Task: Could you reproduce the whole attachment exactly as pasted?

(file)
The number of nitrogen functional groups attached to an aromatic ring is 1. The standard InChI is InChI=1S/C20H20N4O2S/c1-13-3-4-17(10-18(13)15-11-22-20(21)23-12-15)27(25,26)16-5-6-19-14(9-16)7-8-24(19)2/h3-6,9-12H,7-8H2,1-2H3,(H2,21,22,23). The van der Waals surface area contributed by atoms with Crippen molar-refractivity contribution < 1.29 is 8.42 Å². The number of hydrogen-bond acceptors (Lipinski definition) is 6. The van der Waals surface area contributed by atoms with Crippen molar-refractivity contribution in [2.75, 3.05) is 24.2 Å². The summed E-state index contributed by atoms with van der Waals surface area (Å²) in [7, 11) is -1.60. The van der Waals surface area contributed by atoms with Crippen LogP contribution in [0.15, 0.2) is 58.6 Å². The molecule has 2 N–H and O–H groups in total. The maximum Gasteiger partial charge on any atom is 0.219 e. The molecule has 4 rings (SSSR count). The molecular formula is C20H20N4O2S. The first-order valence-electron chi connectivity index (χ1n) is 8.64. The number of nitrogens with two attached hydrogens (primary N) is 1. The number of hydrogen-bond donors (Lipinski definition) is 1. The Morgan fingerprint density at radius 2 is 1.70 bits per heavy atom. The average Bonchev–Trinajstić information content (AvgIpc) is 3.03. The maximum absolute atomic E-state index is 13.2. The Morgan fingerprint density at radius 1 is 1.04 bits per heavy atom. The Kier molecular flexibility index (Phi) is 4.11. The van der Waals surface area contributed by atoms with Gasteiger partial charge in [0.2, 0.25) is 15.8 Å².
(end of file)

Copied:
The number of nitrogen functional groups attached to an aromatic ring is 1. The standard InChI is InChI=1S/C20H20N4O2S/c1-13-3-4-17(10-18(13)15-11-22-20(21)23-12-15)27(25,26)16-5-6-19-14(9-16)7-8-24(19)2/h3-6,9-12H,7-8H2,1-2H3,(H2,21,22,23). The van der Waals surface area contributed by atoms with Crippen molar-refractivity contribution < 1.29 is 8.42 Å². The number of hydrogen-bond acceptors (Lipinski definition) is 6. The van der Waals surface area contributed by atoms with Crippen molar-refractivity contribution in [2.75, 3.05) is 24.2 Å². The summed E-state index contributed by atoms with van der Waals surface area (Å²) in [7, 11) is -1.60. The van der Waals surface area contributed by atoms with Crippen LogP contribution in [0.15, 0.2) is 58.6 Å². The molecule has 2 N–H and O–H groups in total. The maximum Gasteiger partial charge on any atom is 0.219 e. The molecule has 4 rings (SSSR count). The molecular formula is C20H20N4O2S. The first-order valence-electron chi connectivity index (χ1n) is 8.64. The number of nitrogens with two attached hydrogens (primary N) is 1. The number of hydrogen-bond donors (Lipinski definition) is 1. The Morgan fingerprint density at radius 2 is 1.70 bits per heavy atom. The average Bonchev–Trinajstić information content (AvgIpc) is 3.03. The maximum absolute atomic E-state index is 13.2. The Morgan fingerprint density at radius 1 is 1.04 bits per heavy atom. The Kier molecular flexibility index (Phi) is 4.11. The van der Waals surface area contributed by atoms with Gasteiger partial charge in [0.2, 0.25) is 15.8 Å².